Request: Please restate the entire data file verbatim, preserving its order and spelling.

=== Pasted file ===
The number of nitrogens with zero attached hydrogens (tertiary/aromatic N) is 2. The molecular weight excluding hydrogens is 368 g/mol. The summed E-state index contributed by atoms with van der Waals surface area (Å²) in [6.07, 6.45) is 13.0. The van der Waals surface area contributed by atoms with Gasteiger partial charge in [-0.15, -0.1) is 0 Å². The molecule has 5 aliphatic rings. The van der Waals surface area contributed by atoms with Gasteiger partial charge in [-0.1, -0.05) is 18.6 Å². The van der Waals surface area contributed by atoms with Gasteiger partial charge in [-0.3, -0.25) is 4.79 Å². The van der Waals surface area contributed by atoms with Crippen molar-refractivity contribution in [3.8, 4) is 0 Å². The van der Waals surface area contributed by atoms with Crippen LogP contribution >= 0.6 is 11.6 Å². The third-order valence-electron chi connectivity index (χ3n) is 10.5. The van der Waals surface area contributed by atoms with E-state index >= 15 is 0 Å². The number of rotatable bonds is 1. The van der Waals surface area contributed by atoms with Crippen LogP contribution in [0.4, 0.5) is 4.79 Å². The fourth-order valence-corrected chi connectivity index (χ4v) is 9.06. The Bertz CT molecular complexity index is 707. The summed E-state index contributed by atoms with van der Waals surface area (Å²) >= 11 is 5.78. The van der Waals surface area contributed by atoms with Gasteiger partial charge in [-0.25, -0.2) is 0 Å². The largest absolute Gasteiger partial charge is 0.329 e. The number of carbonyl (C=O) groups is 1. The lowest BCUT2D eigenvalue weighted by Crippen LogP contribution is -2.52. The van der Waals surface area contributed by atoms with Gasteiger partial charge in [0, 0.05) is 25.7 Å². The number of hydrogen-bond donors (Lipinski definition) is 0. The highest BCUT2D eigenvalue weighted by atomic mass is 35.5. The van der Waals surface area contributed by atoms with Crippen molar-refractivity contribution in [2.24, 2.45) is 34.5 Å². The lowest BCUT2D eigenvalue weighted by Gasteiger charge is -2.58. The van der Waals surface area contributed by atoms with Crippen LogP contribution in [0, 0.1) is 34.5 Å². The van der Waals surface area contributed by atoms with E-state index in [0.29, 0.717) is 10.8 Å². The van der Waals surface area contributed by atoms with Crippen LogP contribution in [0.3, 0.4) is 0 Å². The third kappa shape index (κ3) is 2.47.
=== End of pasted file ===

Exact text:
The number of nitrogens with zero attached hydrogens (tertiary/aromatic N) is 2. The molecular weight excluding hydrogens is 368 g/mol. The summed E-state index contributed by atoms with van der Waals surface area (Å²) in [6.07, 6.45) is 13.0. The van der Waals surface area contributed by atoms with Gasteiger partial charge in [-0.15, -0.1) is 0 Å². The molecule has 5 aliphatic rings. The van der Waals surface area contributed by atoms with Gasteiger partial charge in [-0.1, -0.05) is 18.6 Å². The van der Waals surface area contributed by atoms with Gasteiger partial charge in [-0.3, -0.25) is 4.79 Å². The van der Waals surface area contributed by atoms with Crippen molar-refractivity contribution in [3.8, 4) is 0 Å². The van der Waals surface area contributed by atoms with Crippen LogP contribution >= 0.6 is 11.6 Å². The third-order valence-electron chi connectivity index (χ3n) is 10.5. The van der Waals surface area contributed by atoms with E-state index >= 15 is 0 Å². The number of rotatable bonds is 1. The van der Waals surface area contributed by atoms with Crippen LogP contribution in [0.4, 0.5) is 4.79 Å². The fourth-order valence-corrected chi connectivity index (χ4v) is 9.06. The Bertz CT molecular complexity index is 707. The summed E-state index contributed by atoms with van der Waals surface area (Å²) >= 11 is 5.78. The van der Waals surface area contributed by atoms with Gasteiger partial charge in [-0.25, -0.2) is 0 Å². The largest absolute Gasteiger partial charge is 0.329 e. The number of carbonyl (C=O) groups is 1. The lowest BCUT2D eigenvalue weighted by Crippen LogP contribution is -2.52. The van der Waals surface area contributed by atoms with Gasteiger partial charge in [0, 0.05) is 25.7 Å². The number of hydrogen-bond donors (Lipinski definition) is 0. The highest BCUT2D eigenvalue weighted by atomic mass is 35.5. The van der Waals surface area contributed by atoms with Crippen molar-refractivity contribution in [2.24, 2.45) is 34.5 Å². The lowest BCUT2D eigenvalue weighted by Gasteiger charge is -2.58. The van der Waals surface area contributed by atoms with Crippen LogP contribution in [0, 0.1) is 34.5 Å². The van der Waals surface area contributed by atoms with E-state index in [0.29, 0.717) is 10.8 Å². The van der Waals surface area contributed by atoms with Crippen LogP contribution in [0.3, 0.4) is 0 Å². The third kappa shape index (κ3) is 2.47.